Tata Steel is planning to sell its Long Products division, which employs thousands of workers at several sites in the UK.
The steel giant said it had signed a Memorandum of Understanding with the Klesch Group, an industrial company which operates across Europe, to take over Long Products Europe – which employs about 6,500 people including at its distribution facilities – and supply products for industries including construction and excavation.
The planned sale covers several UK-based sites including Tata Steel's Scunthorpe steelworks, mills in Teesside, Dalzell and Clydebridge in Scotland, an engineering workshop in Workington and a rail consultancy in York, as well as other operations in France and Germany.
Unions said they were disappointed with the way the announcement had been handled and were seeking talks to discuss any impact on jobs.
Karl Koehler, chief executive of Tata Steel's European operations, said: "We will now move into detailed due diligence and negotiations, though no assurance can be given about the outcome. We will regularly engage with our employees and other stakeholders throughout this process, and we will consult with the trade union representatives and works councils.”
Tata had already announced up to 500 job cuts last October in an effort to make the business more competitive, and Koehler said today that the sell-off was about concentrating their focus on core activites.
"Accelerating the pace of innovation on advanced steel solutions, helping our customers succeed in their markets and creating a sustainable asset base requires significant capital and expertise,” he said. "We have therefore decided to concentrate our resources mainly on our strip products activities, where we have greater cross-European production and technological synergies.
"We want to build a sustainable business in the UK and further develop our mainland Europe business and we are committed to providing the necessary leadership and financial resources to achieve that."
Steelworkers' union Community, Unite and the GMB said in a joint statement: "Tata Steel has failed to consult at all with the trade unions before making this move, which could have serious consequences for employees and contractors right across Tata Steel, not just within the Long Products business that it wants to sell.
"The unions have been treated with contempt in this process as the level of consultation that we would expect ahead of such a major strategic announcement has not taken place.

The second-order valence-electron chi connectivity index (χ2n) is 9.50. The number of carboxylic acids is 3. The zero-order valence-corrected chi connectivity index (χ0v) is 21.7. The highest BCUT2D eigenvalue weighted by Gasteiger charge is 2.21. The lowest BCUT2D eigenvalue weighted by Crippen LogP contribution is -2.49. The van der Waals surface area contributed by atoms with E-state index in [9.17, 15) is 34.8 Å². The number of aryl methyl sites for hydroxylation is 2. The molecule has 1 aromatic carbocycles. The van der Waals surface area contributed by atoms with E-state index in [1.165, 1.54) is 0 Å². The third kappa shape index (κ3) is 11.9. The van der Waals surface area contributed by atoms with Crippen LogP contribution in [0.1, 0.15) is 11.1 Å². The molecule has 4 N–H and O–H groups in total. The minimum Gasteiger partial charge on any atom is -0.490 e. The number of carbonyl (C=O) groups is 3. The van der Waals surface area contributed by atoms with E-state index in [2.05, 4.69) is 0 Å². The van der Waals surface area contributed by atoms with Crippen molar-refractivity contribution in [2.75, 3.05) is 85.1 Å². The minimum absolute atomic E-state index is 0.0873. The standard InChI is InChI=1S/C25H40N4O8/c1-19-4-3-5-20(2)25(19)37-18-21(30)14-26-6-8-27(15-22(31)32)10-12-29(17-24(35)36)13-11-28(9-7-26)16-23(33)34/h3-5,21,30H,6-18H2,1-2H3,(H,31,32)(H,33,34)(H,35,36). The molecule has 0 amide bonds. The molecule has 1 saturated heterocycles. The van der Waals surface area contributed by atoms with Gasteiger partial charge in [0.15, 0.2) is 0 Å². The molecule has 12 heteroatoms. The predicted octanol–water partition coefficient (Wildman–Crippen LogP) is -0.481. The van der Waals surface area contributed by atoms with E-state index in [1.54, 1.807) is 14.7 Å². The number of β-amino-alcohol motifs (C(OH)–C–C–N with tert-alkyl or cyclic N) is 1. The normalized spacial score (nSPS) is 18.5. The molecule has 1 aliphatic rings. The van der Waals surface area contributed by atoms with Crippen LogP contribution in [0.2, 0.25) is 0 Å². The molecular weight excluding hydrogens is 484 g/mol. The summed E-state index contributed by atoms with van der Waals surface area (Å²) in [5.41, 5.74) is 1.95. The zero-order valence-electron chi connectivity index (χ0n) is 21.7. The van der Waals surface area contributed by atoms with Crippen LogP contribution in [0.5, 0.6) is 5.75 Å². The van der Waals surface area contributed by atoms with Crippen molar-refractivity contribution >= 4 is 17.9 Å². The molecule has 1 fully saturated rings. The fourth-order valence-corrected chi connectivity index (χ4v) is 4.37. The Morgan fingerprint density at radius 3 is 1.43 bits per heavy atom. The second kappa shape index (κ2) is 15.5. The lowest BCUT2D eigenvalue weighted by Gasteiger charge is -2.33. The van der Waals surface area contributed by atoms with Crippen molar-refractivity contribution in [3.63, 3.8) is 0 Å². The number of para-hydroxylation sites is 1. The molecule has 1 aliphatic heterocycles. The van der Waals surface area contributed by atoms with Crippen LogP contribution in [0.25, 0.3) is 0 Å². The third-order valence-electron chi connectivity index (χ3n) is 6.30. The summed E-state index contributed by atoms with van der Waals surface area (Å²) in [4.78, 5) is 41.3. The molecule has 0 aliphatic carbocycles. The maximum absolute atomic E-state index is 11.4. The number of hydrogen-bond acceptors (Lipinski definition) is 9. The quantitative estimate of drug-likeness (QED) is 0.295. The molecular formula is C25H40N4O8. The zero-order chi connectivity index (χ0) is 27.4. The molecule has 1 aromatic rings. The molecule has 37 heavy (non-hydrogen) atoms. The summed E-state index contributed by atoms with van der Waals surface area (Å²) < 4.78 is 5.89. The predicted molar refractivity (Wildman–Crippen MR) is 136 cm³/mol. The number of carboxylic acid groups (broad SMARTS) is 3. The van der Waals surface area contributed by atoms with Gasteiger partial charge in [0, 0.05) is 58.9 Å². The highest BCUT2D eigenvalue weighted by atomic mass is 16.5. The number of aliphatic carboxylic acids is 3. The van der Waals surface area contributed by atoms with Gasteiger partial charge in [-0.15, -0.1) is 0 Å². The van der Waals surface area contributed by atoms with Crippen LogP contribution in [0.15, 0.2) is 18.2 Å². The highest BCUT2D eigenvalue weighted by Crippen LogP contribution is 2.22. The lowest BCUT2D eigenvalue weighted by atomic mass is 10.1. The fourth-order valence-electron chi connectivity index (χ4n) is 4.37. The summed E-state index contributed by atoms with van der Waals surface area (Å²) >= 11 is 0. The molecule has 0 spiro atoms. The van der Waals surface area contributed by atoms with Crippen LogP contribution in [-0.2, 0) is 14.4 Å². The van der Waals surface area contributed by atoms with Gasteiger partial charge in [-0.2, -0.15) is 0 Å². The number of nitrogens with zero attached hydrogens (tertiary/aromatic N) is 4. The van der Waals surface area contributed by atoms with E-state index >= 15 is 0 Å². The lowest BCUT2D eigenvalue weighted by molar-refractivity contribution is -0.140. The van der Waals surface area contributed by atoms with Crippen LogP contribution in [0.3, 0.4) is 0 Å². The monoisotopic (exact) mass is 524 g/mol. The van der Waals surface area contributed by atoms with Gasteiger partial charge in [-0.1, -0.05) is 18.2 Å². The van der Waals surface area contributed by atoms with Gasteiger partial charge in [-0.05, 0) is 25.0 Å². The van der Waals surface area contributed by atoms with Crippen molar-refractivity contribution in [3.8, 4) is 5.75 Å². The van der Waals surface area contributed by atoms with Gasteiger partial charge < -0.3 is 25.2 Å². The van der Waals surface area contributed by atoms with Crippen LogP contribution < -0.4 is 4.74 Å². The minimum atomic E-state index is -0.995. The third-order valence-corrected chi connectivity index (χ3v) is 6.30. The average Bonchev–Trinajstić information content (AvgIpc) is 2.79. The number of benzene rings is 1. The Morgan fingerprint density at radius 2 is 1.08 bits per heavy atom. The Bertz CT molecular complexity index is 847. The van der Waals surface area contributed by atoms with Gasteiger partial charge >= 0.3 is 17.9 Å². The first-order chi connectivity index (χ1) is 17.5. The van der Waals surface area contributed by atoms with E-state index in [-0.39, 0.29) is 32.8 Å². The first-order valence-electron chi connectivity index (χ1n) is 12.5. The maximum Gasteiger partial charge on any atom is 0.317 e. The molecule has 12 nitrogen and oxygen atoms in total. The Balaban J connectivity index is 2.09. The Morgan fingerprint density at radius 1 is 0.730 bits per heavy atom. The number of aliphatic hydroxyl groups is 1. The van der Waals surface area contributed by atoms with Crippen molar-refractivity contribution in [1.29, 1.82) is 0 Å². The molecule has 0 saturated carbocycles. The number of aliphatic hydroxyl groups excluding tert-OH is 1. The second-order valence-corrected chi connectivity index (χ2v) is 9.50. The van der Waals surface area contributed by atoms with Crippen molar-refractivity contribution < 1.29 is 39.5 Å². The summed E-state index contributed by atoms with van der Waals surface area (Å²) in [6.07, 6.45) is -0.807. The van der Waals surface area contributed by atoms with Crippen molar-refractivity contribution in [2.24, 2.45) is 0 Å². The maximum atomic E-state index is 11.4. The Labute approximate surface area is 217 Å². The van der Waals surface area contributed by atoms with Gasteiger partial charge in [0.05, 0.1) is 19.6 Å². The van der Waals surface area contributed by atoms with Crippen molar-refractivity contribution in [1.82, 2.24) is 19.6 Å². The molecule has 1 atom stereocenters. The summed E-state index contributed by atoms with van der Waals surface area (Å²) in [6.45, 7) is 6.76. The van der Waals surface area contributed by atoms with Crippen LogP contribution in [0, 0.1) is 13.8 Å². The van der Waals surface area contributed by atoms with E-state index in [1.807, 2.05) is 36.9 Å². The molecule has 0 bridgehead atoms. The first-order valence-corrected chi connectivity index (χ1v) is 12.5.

"We were made aware of this fait accompli two days ago, which is neither within the spirit nor the letter of long-standing Information and Consultation or European Works Council agreements. We want Tata Steel to take a step back and carry out the consultation with its unions, which it should have been doing in recent months when it was preparing to sell its assets.
"The fact that Tata Steel wants to abandon half of its European operations and pull out of an entire strategic market does not bode well for the future and ends Tata Steel's vision to be a global steel player.
"Tata Steel has long emphasised that its European operations are 'one company' but today's announcement is the final nail in that concept's coffin. We are calling on the government to intervene in the public interest to ensure a future for industrial assets of strategic importance to the UK's construction, infrastructure and manufacturing base.”
The Klesch Group is a global industrial commodities business, with three divisions specialising in the production and trading of chemicals, metals and oil. Founded in 1990 and headquartered in Geneva, it employs more than 2,000 people across 30 locations in more than 17 countries around the world.
Business Secretary Vince Cable said: "The next few months will be a time of uncertainty for the company and employees. The proposed sale shows the harsh reality of trading conditions in parts of the steel industry.
"I met the global head of Tata in India this week and he has personally re-affirmed to me his company's commitment to the British steel industry and to investing substantially in Port Talbot and strip steel.”